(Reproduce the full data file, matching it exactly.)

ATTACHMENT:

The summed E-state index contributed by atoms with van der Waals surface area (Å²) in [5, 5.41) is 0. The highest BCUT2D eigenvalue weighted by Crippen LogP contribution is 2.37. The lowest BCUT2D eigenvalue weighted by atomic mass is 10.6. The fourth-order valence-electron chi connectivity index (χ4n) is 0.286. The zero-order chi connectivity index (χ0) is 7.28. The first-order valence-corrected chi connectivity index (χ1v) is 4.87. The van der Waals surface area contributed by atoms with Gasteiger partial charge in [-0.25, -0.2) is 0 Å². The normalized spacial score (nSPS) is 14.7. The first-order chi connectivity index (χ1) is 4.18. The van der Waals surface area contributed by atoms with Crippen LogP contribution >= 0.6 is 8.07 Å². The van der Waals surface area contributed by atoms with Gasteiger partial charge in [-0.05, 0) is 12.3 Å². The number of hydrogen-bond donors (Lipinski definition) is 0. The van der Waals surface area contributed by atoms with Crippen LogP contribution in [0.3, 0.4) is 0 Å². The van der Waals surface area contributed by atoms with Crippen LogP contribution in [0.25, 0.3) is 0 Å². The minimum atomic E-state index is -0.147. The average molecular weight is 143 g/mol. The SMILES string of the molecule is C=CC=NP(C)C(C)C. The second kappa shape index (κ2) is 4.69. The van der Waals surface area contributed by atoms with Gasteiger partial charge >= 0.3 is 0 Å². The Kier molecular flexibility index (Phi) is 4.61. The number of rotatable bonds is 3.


The summed E-state index contributed by atoms with van der Waals surface area (Å²) in [5, 5.41) is 0. The highest BCUT2D eigenvalue weighted by Crippen LogP contribution is 2.37. The lowest BCUT2D eigenvalue weighted by atomic mass is 10.6. The fourth-order valence-electron chi connectivity index (χ4n) is 0.286. The zero-order chi connectivity index (χ0) is 7.28. The first-order valence-corrected chi connectivity index (χ1v) is 4.87. The van der Waals surface area contributed by atoms with Gasteiger partial charge in [-0.25, -0.2) is 0 Å². The normalized spacial score (nSPS) is 14.7. The first-order chi connectivity index (χ1) is 4.18. The van der Waals surface area contributed by atoms with Crippen LogP contribution >= 0.6 is 8.07 Å². The van der Waals surface area contributed by atoms with Gasteiger partial charge in [-0.05, 0) is 12.3 Å². The number of hydrogen-bond donors (Lipinski definition) is 0. The van der Waals surface area contributed by atoms with Crippen LogP contribution in [0.3, 0.4) is 0 Å². The van der Waals surface area contributed by atoms with Crippen LogP contribution in [0.25, 0.3) is 0 Å². The minimum atomic E-state index is -0.147. The average molecular weight is 143 g/mol. The SMILES string of the molecule is C=CC=NP(C)C(C)C. The second kappa shape index (κ2) is 4.69. The van der Waals surface area contributed by atoms with Gasteiger partial charge >= 0.3 is 0 Å². The Kier molecular flexibility index (Phi) is 4.61. The number of rotatable bonds is 3.